Fast Five Quiz: How Familiar Are You With Otitis Externa?

Russell W. Steele, MD

Disclosures

October 17, 2018

Most persons with OE do not require oral medications. Oral antibiotics are generally reserved for patients with fever, immunosuppression, diabetes, adenopathy, or an infection extending outside of the ear canal. They should be given to individuals with cellulitis of the face or neck skin or to persons in whom severe edema of the ear canal limits penetration of topical agents.

Most experts prefer topical fluoroquinolones because of their antimicrobial spectrum, anti-inflammatory effects, and lower risk for allergic reactions. However, they are more expensive than other options and may not be reimbursed by all insurers in the United States. Other, less expensive products which are reasonable alternatives include 2% acetic acid with 1% hydrocortisone and neomycin/polymyxin B/hydrocortisone otic (Cortisporin Otic).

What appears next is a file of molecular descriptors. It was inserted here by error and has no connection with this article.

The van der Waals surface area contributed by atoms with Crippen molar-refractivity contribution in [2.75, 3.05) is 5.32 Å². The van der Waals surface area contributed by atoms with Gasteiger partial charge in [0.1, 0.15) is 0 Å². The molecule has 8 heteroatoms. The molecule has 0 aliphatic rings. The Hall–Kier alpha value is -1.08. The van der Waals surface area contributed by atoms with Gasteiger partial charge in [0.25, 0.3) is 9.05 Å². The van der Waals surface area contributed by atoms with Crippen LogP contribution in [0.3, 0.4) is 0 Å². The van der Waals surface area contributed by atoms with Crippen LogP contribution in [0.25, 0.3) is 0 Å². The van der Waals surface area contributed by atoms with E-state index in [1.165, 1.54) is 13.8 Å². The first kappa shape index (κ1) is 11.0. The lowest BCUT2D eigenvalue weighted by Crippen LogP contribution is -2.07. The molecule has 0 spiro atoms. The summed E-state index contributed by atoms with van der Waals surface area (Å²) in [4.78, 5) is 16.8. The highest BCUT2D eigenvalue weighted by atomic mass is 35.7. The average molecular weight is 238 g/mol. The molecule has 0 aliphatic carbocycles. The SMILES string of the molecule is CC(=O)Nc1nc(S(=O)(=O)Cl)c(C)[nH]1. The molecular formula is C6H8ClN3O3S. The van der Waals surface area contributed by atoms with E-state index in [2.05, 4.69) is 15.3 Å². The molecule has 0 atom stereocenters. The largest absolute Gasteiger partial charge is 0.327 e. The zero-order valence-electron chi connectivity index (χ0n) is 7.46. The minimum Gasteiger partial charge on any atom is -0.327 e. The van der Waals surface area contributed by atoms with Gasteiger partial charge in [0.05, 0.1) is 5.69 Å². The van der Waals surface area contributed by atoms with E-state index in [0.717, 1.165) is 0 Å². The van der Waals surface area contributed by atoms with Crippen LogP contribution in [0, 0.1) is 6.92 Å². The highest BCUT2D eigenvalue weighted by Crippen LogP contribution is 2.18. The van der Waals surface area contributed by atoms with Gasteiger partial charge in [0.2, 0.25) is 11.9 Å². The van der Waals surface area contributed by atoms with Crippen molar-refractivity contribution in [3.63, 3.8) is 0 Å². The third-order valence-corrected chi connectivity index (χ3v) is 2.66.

Fluoroquinolones are not associated with ototoxicity, and ofloxacin is safe in cases of a perforated tympanic membrane. The combination of oral antibiotics with otic antibiotic solutions has not been shown to improve treatment success rates.

For more on the treatment of OE, read here.

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